The California Department of Food and Agriculture (CDFA) and the United States Department of Agriculture (USDA) have confirmed the detections of the citrus disease known as huanglongbing (HLB) or citrus greening in Orange County. The disease was detected in plant material taken from a lemon tree in a residential neighborhood in La Habra and from three trees (2 lemons, 1 grapefruit) in a residential neighborhood in Anaheim. HLB is a deadly disease of citrus plants and closely related species and can be transmitted from tree to tree by the Asian citrus psyllid.
CDFA, in cooperation with the USDA and the Orange County Agricultural Commissioner, has begun an extensive survey and limited treatment program in response to the detections. CDFA crews have removed and disposed of the infected trees and are preparing to conduct treatment of citrus trees for Asian citrus psyllid infestations within 800 meters of the find sites. By taking these steps, a critical reservoir of the disease and its vectors will be removed, which is essential to protect the surrounding citrus from this deadly disease.
HLB is a bacterial disease that attacks the vascular system of plants. It does not pose a threat to humans or animals. The Asian citrus psyllid can spread the bacteria as the pest feeds on citrus trees and other plants. Once a tree is infected, there is no cure; it typically declines and dies within a few years.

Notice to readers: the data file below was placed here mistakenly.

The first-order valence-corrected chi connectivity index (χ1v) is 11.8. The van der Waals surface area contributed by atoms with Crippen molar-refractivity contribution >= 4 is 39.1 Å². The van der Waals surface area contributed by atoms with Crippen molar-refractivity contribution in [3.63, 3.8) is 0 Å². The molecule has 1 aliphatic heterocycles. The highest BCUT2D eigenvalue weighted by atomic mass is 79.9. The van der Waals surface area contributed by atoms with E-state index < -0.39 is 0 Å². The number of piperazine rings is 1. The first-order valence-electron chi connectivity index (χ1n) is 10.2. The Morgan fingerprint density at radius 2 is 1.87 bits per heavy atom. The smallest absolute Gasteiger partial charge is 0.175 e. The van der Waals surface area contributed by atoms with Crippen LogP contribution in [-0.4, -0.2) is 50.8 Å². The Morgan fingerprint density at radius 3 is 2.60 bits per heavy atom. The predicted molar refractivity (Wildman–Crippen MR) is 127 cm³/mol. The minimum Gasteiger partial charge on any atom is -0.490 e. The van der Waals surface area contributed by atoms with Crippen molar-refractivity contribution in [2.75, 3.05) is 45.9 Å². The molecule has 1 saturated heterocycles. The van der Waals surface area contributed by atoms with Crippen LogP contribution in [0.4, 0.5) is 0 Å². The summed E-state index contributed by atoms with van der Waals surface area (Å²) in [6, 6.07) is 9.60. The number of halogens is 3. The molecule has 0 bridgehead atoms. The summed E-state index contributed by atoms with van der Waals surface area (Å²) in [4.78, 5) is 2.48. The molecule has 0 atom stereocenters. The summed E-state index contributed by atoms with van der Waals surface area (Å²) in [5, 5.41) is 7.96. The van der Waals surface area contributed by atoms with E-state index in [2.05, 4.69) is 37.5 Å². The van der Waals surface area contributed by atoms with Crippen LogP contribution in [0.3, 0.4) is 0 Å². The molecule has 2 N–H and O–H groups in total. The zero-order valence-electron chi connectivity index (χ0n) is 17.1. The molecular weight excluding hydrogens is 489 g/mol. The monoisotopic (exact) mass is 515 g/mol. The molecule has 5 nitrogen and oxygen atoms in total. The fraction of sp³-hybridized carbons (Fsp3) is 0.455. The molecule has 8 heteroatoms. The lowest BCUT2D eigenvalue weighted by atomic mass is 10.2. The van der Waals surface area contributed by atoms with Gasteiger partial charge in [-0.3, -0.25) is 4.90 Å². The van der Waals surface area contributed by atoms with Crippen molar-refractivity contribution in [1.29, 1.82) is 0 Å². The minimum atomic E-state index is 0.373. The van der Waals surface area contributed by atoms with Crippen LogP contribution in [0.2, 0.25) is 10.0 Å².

CDFA has expanded an existing HLB quarantine to include a portion of La Habra and will soon expand it further to Anaheim. The quarantine prevents the sale of all host nursery stock and the movement of all host plants and fruits within a five-mile radius of the find sites and applies to residents and commercial operations alike. The HLB quarantine maps for Los Angeles and Orange Counties are available online. Please check this link for future quarantine expansions in these counties, should they occur. Quarantines in new counties will be announced separately.
CDFA, in partnership with the USDA, local county agricultural commissioners and the citrus industry, continues to pursue a strategy of controlling the spread of the Asian citrus psyllids while researchers work to find a cure for the disease.
HLB is known to be present in Mexico and in parts of the southern United States. Florida first detected the pest in 1998 and the disease in 2005, and the two have now been detected in all 30 citrus-producing counties in that
state. The University of Florida estimates that the disease causes an average loss of 7,513 jobs per year, and has cost growers $2.994 billion in lost revenue since HLB was first detected there.
The Asian citrus psyllid was first detected in California in 2008, and quarantines for the pest are now in place in 29 California counties. If Californians have questions about the ACP or HLB, they may call CDFA’s toll-free pest hotline at 1-800-491-1899 or visit: www.cdfa.ca.gov/plant/acp/